Li et al. studied the use of simultaneous measurements of HA and LN for identifying significant fibrosis (12). They discovered that this approach resulted in better PPV (100%) than when a single biomarker was measured. Seven et al. reported that simultaneous measurement of HA and TIMP-1 proves a reliable tool for the identification of advanced stage liver fibrosis induced by HBV, and can be used to complement information obtained from a liver biopsy (64). The enhanced liver fibrosis (ELF) test, measures three direct markers for the presence and stage evaluation of fibrosis, and presents a score calculated according to an algorithm. The markers are HA, PIIIP N-P, and TIMP-1, and while this test retains the same title, there are three different formulas of this algorithm (Guha and two Siemens), which produce highly correlated results (65). The ELF test enables the detection of fibrosis and rules out significant fibrosis for a wide range of etiologies including: NAFLD, HCV, HBV, MTX induced liver fibrosis, and AC (66, 67). While the ELF test is prognostic and disease-monitoring, it is recommended by the National Institute for Health and Care Excellence for the management of non-alcoholic fatty liver disease (68). However, a recent study shows that while the ELF test is highly sensitive, it offers limited specificity to exclude advanced and significant fibrosis at low cut-off values in patients with NAFLD (65). The authors therefore, concluded that it is important to adopt suitable test thresholds to achieve the desired performance.
Comparison of five biomarkers
Five hepatic markers of fibrosis - HA, LN, PIINP, CIV and CG - are new and rarely utilised in routine clinical practice. Snibe Diagnostic is one of the few manufacturers who offer all five tests of biomarkers on one analyser, with the chemiluminescence immunoassay (CLIA) system – Maglumi.
In 2018, Jothimani et al. performed a comparison study of these five biomarkers using the Snibe Maglumi analyzer (69). The results indicated that all the markers’ concentration in serum were statistically significantly higher in the cirrhosis group than in the control one (P < 0.001) (Table 2). However, which biomarker showed the best diagnostic values is impossible to state since this research is missing the 95% Cl – a crucial parameter that could prove that. Moreover, it is important to note that the lack of 95% CI is critical since no proper validation of the results cannot be conducted without it and no plausible and reliable conclusions could be obtained. A study by Stefano et al., published in 2021, evaluated all five biomarkers using the Snibe analyser in patients with NAFLD (70). The study revealed that a CIV concentration above 30 ng/mL indicated a greater possibility of significant and advanced fibrosis. It was the only marker with a statistically significant result, while for other markers – HA, PIIIP N-P, HA, LN – the chosen cut-off values did not detect the presence of significant and advanced fibrosis. Therefore, it appears that CIV can identify the presence of significant and advanced fibrosis in patients with NAFLD. Nevertheless, in order to employ this approach as part of routine clinical practice further research is required.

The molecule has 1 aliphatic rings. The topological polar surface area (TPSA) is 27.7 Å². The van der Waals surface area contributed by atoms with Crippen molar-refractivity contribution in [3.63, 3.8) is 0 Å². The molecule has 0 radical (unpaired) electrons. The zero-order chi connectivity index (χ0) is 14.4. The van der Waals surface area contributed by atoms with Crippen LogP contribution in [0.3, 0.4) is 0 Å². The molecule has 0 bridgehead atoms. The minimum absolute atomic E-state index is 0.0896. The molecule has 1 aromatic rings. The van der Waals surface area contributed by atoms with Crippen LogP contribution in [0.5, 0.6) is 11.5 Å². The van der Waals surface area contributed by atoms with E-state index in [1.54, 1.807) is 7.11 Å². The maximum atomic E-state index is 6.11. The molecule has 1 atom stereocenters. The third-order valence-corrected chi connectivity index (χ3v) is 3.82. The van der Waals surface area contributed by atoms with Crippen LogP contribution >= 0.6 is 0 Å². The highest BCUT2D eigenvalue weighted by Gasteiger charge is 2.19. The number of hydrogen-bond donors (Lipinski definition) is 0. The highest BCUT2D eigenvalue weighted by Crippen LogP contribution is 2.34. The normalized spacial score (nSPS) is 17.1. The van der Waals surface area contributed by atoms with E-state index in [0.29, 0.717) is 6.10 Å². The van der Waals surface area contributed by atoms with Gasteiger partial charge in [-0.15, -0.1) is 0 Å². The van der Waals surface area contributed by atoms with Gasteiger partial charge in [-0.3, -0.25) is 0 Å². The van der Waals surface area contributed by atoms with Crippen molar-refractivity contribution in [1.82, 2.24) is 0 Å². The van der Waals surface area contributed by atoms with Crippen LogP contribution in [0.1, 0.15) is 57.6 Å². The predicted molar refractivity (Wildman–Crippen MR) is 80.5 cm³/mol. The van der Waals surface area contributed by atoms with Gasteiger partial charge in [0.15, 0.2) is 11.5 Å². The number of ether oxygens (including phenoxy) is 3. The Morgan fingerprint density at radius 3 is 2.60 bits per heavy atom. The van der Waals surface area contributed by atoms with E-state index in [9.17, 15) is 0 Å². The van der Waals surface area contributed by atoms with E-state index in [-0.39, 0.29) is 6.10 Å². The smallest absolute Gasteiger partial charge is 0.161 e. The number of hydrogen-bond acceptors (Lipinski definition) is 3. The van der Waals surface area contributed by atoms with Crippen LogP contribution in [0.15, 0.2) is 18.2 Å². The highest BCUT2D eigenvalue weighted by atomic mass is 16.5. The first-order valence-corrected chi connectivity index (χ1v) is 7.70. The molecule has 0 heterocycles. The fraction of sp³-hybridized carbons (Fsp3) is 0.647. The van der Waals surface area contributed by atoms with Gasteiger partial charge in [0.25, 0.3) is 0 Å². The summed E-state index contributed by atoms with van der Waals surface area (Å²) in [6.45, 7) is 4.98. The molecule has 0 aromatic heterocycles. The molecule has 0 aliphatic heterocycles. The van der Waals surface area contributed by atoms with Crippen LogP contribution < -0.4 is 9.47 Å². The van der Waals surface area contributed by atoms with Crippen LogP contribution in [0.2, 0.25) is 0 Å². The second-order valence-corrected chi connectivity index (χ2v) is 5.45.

Liver fibrosis is an increasingly common global health problem and its diagnostics remain highly invasive for patients as there are no biomarkers with good diagnostic performance for early screening or even stage evaluation. This review surveys the analyses of five emerging direct biomarkers of liver fibrosis, which could potentially replace liver biopsy. The main advantages of these biomarkers are that: drawing blood is less invasive than a liver biopsy, laboratory tests are easy applicable, tests for biomarkers have good reproducibility and could be performed in most of the laboratories, and allow for the evaluation of the pathophysiologic progress and processes. However, there are several disadvantages: most of these markers do not differentiate between the intermediate stages, none of the biomarkers are liver-specific, results can be affected by comorbidities, and often they have limited analytical accuracy (10).
There is still no general agreement as to which single biomarker or simultaneous measurement of biomarkers is most suitable for screening or staging of liver fibrosis. To begin using these biomarkers in accurate diagnostics, treatment and prevention of fibrosis in the patients with liver disease, would require clarity on which biomarker is the most effective and consensus on cut-off values. At the moment, HA shows promising results in fibrosis stage evaluation and screening, especially in patients with HBV, HCV and NAFLD. The LN biomarker could be effectively used in staging of liver fibrosis for HBV and HCV patients. Both biomarkers – HA and LN – have potential for monitoring of antiviral treatment in patients with HBV. The PIIIP N-P biomarker could be used for screening for MTX induced liver fibrosis as well as HBV patients with liver fibrosis. The CIV biomarker shows promising results for fibrosis staging in patients with HCV or HBV infection. As little research has been conducted on the CG biomarker, no reliable conclusions can be made. Although, there is evidence of the significant clinical utility of these biomarkers, all of the studies lack crucial statistical information such as 95% Cl for specificity, sensitivity and other parameters. As a consequence, there is no strong, reliable data about the diagnostic accuracy of these biomarkers. As present studies results are only indicating, but not providing these biomarkers value in consideration, further research and validation are required before any systematic introduction of their use into clinical practice is considered. Specifically, more effective collaboration between hepatologists and laboratory medicine specialists is necessary to transform promising diagnostic results offered by biomarkers into effective routine clinical tests.